New Research Reveals Attitudes on the Future of Work and the Employee/Employer Contract

After the 2022 U.S. midterm elections, Powell Tate, Weber Shandwick and KRC Research, conducted a pulse poll to track public opinion on a host of critical issues heading into 2023.  

Findings reveal that as another year winds down, America is reckoning with social and cultural aftershocks of the global COVID-19 pandemic. Companies, workers and consumers are navigating related economic uncertainty heading into the new year – as well as complex challenges associated with shifting attitudes of the workplace and its role in society. 

The survey revealed intersecting themes regarding these realities: 

  1. Employees are largely back in their workplaces and a large number are struggling with wellness issues. 
  2. Consumers and employees alike believe in the power of business to make a positive difference, but employees are growing skeptical of their own employers’ impact. 

The poll was conducted among 1,006 U.S. adults between November 14 and 16, 2022 and included full- and part-time employees as well as non-employed individuals (homemakers, students, unemployed and retired). Key findings include: 

The future of work:

  • The majority of employees are back in workplaces, with 68% reporting that they are back full-time, despite 21% of those employees saying their work can be done from home. Only 12% split their time between home and workplace.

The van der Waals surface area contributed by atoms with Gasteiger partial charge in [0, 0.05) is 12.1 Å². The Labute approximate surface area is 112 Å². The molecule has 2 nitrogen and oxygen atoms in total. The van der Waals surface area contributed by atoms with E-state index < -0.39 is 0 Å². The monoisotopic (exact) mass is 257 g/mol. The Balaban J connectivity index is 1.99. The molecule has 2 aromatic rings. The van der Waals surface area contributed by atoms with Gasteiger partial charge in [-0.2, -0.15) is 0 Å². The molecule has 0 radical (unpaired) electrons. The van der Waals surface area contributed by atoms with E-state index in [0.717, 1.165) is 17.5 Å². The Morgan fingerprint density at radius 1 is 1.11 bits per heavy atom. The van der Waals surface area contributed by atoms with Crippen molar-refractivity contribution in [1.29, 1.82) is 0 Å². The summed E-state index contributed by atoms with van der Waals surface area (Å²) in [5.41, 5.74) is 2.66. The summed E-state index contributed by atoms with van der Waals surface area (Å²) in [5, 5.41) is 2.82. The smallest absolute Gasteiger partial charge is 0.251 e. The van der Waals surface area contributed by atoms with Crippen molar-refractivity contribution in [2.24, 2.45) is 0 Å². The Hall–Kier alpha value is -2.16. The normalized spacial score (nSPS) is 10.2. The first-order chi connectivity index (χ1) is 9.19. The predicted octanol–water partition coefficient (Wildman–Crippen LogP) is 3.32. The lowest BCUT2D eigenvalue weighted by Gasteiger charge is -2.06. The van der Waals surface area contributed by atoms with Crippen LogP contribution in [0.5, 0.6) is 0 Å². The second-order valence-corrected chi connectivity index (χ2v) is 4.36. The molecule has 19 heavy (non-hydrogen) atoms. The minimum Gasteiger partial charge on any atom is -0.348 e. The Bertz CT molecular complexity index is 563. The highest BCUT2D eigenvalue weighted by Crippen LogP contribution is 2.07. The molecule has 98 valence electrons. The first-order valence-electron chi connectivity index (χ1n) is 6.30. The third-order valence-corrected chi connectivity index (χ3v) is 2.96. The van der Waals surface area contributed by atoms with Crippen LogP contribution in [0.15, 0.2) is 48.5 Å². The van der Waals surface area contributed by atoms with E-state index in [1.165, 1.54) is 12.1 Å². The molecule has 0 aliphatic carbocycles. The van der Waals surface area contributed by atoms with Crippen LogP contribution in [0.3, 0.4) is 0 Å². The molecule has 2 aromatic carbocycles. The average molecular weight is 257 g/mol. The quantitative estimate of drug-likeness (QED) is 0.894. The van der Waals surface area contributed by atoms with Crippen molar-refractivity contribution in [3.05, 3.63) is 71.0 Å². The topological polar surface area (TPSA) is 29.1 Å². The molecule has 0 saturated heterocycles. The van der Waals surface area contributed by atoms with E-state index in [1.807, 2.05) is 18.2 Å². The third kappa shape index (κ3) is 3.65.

• Sixty-two percent (62%) of Gen Z and 59% of Millennials say they worry about their mental health and wellness, compared to a lower percentage (46%) among Baby Boomers. 
  • Millennials and Gen Z employees are significantly more restless about their jobs than Gen X and Boomers, which also seems to challenge worker loyalty to their employers. 

The role of employers:

  • Sixty-two percent (62%) of consumers and 69% of employees said they believe business is a constructive force for positive social change. Gen Z (76%) and Millennials (72%) are most likely to share this view, compared to Gen X (59%) and Baby Boomers (45%). 
  • A significant majority – 71% to 85% – believe companies should create societal value and uphold their own company, employee and community values, yet fewer than 1 in 3 respondents gave their own employer an excellent rating in any one of these value areas.  
  • For the first time in more than two years, only 50% of consumers and 59% of employees are confident that they are taking the right steps. Such confidence among employees is down 8 points since June.

What does success look like for business leaders?

Amid lingering pandemic effects, instilling workforce loyalty will continue to be a critical challenge for employers and business leaders – especially with a softening economy and as Millennials and other younger workers redefine the intersection of workplace and social issues. To succeed, leaders must:  

  1. Seek to understand and address the distinct expectations among generations and political perspectives 
  2. Prioritize social issues 
  3. Keep a pulse on employee sentiment and concerns   
  4. Act with sensibility 

For more on the data and to learn more about business implications, download as a PDF here.

More Insights from Our Subject Matter Experts

Powell Tate’s report, Leading at the Intersections 2023, provides actionable insights on some of the biggest issues of the moment, what to be watching for in 2023, plus some of our best thinking from the past year.